Middle East (MNN) – There appears to be a glimmer of hope in the Middle East.
Several news outlets have reported that ISIS’ “business model” is failing as coalition groups take back territory and international airstrikes target oil fields.
The Independent reports that by November of last year, ISIS had lost 62 percent of its territory in Iraq and 30 percent in Syria since mid-2014, leaving the group fewer natural resources to control and businesses and individuals to tax. The group’s annual revenue has dropped from an estimated $1.9 billion to $870 million last year.
“On the world stage, I don’t think ISIS is perceived as being as scary today as it was two years ago when they rolled into Raqqa and they rolled right across into Mosul and it seemed like ISIS is on the march,” says Todd Nettleton of Voice of the Martyrs, an organization that provides aid for persecuted Christians around the world.
“Today, they’re being pushed back in northern Iraq. They’re seen as being less influential, less powerful in Syria, and I think the world is saying, ‘OK, perhaps these guys can be defeated militarily. Perhaps they’re not as scary as we thought they were.’”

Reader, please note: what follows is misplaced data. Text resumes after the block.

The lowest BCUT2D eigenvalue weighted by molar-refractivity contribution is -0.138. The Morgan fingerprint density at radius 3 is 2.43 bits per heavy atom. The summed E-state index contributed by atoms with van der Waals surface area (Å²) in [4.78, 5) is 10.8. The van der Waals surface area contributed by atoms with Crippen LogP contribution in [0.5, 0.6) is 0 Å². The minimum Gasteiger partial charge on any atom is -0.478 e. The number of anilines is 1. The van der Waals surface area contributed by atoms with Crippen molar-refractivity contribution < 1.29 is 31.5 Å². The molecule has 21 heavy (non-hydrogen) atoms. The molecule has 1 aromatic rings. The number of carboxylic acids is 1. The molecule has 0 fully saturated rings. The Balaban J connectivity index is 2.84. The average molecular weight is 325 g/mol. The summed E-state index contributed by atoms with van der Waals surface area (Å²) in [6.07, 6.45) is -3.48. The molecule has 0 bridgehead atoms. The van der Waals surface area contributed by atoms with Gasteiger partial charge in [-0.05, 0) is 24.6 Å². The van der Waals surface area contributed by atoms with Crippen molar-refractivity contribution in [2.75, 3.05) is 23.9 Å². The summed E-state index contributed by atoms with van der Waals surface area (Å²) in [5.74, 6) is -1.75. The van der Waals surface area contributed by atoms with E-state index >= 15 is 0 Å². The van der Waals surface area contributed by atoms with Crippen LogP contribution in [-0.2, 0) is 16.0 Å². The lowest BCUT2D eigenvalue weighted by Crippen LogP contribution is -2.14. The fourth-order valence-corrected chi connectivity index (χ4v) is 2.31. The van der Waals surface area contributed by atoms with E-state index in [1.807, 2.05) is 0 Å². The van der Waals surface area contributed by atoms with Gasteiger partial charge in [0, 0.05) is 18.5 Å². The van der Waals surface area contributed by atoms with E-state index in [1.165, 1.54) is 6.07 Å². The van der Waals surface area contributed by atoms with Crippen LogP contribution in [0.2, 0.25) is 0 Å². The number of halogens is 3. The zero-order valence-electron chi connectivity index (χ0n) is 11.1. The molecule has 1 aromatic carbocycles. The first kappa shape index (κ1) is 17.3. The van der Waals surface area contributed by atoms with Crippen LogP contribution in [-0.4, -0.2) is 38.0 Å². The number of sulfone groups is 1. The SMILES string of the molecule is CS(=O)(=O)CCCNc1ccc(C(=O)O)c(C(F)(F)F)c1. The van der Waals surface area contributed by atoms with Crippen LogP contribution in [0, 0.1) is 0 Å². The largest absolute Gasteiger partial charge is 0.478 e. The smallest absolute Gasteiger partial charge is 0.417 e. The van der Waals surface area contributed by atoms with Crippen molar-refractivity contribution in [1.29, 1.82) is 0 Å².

That doesn’t mean the fight is over, though, as ISIS continues to inflict violence, especially against Christians. According to Al Jazeera, hundreds of Coptic Christians in the Sinai Peninsula fled their homes after seven Copts were killed over 21 days of shootings and arson attacks.
Though no one immediately claimed responsibility for the attacks, ISIS released a video on February 19 vowing to increase attacks against Coptic Christians.
“In northern Iraq, we see ISIS being pushed out of the city of Mosul, which was one of their strongholds, and now we see in Egypt ISIS releasing a video of the suicide bomber from last December and threatening that they’re going to kick out or kill all of the Coptic Christians in Egypt, which is 10 percent of the population,” Nettleton says. “I think it’s really an effort by them to get back on to the front pages, and obviously, at least in Egypt, its succeeded.
“Both politically and militarily, they need to be addressed as a threat. Certainly, we don’t want to see those who are pushing against them rest on their laurels and say, “Look, we’ve won a victory here. But it’s a long road ahead to try to completely overcome the threat that ISIS represents.”
Nettleton says it’s important to pray for these Christians, asking God to give them boldness so they don’t fall prey to fear and hopelessness.
“This video threatens them very directly,” Nettleton says. “In fact, it talks about the Coptic Pope, the head of the Coptic church there, (and) a number of wealthy businessmen who are Christians being the favorite prey of ISIS.
“One of the things we want to encourage people to do is to pray. Pray for boldness for the church in Egypt, that even under threat they will continue to be bold and stand strongly in their faith.”
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